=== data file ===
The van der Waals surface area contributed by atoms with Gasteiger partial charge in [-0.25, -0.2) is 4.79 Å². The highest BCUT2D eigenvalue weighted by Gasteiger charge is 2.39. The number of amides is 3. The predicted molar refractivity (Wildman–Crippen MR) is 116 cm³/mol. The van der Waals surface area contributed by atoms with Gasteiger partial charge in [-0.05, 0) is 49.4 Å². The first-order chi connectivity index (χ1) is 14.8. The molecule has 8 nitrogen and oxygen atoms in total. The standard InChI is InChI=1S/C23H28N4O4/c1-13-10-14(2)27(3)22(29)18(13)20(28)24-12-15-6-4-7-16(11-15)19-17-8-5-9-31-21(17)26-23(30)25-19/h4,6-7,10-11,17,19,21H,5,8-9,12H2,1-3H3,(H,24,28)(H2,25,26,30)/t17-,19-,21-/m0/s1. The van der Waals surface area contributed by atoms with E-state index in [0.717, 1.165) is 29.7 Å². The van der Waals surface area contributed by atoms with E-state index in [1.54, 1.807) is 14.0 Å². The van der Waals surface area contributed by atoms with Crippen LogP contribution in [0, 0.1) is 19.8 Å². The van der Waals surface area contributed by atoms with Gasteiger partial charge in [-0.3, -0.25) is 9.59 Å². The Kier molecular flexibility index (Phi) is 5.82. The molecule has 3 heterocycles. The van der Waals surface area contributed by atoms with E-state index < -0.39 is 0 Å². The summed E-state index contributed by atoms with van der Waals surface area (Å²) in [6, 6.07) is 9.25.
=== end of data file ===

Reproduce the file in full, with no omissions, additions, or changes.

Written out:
The van der Waals surface area contributed by atoms with Gasteiger partial charge in [-0.25, -0.2) is 4.79 Å². The highest BCUT2D eigenvalue weighted by Gasteiger charge is 2.39. The number of amides is 3. The predicted molar refractivity (Wildman–Crippen MR) is 116 cm³/mol. The van der Waals surface area contributed by atoms with Gasteiger partial charge in [-0.05, 0) is 49.4 Å². The first-order chi connectivity index (χ1) is 14.8. The molecule has 8 nitrogen and oxygen atoms in total. The standard InChI is InChI=1S/C23H28N4O4/c1-13-10-14(2)27(3)22(29)18(13)20(28)24-12-15-6-4-7-16(11-15)19-17-8-5-9-31-21(17)26-23(30)25-19/h4,6-7,10-11,17,19,21H,5,8-9,12H2,1-3H3,(H,24,28)(H2,25,26,30)/t17-,19-,21-/m0/s1. The van der Waals surface area contributed by atoms with E-state index in [0.717, 1.165) is 29.7 Å². The van der Waals surface area contributed by atoms with E-state index in [1.54, 1.807) is 14.0 Å². The van der Waals surface area contributed by atoms with Crippen LogP contribution in [0, 0.1) is 19.8 Å². The van der Waals surface area contributed by atoms with Gasteiger partial charge in [-0.3, -0.25) is 9.59 Å². The Kier molecular flexibility index (Phi) is 5.82. The molecule has 3 heterocycles. The van der Waals surface area contributed by atoms with E-state index < -0.39 is 0 Å². The summed E-state index contributed by atoms with van der Waals surface area (Å²) in [6, 6.07) is 9.25.